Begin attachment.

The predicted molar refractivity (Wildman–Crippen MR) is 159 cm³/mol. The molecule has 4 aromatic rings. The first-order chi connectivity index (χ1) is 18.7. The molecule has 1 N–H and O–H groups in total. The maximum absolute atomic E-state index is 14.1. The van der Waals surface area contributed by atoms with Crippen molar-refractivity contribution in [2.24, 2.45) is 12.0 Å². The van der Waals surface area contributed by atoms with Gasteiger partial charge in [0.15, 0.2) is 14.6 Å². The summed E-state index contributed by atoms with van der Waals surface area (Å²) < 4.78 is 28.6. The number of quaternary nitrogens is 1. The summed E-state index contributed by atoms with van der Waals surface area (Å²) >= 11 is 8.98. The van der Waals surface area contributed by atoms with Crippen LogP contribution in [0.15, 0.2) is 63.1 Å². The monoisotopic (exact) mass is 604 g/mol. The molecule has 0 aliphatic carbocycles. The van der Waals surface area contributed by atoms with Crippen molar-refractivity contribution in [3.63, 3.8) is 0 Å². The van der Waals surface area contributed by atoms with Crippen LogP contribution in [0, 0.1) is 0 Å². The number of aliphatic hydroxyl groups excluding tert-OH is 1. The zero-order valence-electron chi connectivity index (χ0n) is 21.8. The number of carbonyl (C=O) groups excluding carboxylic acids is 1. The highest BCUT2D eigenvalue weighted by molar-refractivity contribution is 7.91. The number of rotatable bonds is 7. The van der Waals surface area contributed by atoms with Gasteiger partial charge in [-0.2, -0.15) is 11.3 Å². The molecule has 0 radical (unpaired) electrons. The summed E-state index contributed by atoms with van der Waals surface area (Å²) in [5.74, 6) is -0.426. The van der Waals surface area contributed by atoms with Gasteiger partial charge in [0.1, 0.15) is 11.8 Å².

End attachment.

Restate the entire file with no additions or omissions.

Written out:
The predicted molar refractivity (Wildman–Crippen MR) is 159 cm³/mol. The molecule has 4 aromatic rings. The first-order chi connectivity index (χ1) is 18.7. The molecule has 1 N–H and O–H groups in total. The maximum absolute atomic E-state index is 14.1. The van der Waals surface area contributed by atoms with Crippen molar-refractivity contribution in [2.24, 2.45) is 12.0 Å². The van der Waals surface area contributed by atoms with Gasteiger partial charge in [0.15, 0.2) is 14.6 Å². The summed E-state index contributed by atoms with van der Waals surface area (Å²) < 4.78 is 28.6. The number of quaternary nitrogens is 1. The summed E-state index contributed by atoms with van der Waals surface area (Å²) >= 11 is 8.98. The van der Waals surface area contributed by atoms with Crippen LogP contribution in [0.15, 0.2) is 63.1 Å². The monoisotopic (exact) mass is 604 g/mol. The molecule has 0 aliphatic carbocycles. The van der Waals surface area contributed by atoms with Crippen molar-refractivity contribution in [3.63, 3.8) is 0 Å². The van der Waals surface area contributed by atoms with Crippen LogP contribution in [0, 0.1) is 0 Å². The number of aliphatic hydroxyl groups excluding tert-OH is 1. The zero-order valence-electron chi connectivity index (χ0n) is 21.8. The number of carbonyl (C=O) groups excluding carboxylic acids is 1. The highest BCUT2D eigenvalue weighted by molar-refractivity contribution is 7.91. The number of rotatable bonds is 7. The van der Waals surface area contributed by atoms with Gasteiger partial charge in [-0.2, -0.15) is 11.3 Å². The molecule has 0 radical (unpaired) electrons. The summed E-state index contributed by atoms with van der Waals surface area (Å²) in [5.74, 6) is -0.426. The van der Waals surface area contributed by atoms with Gasteiger partial charge in [0.1, 0.15) is 11.8 Å².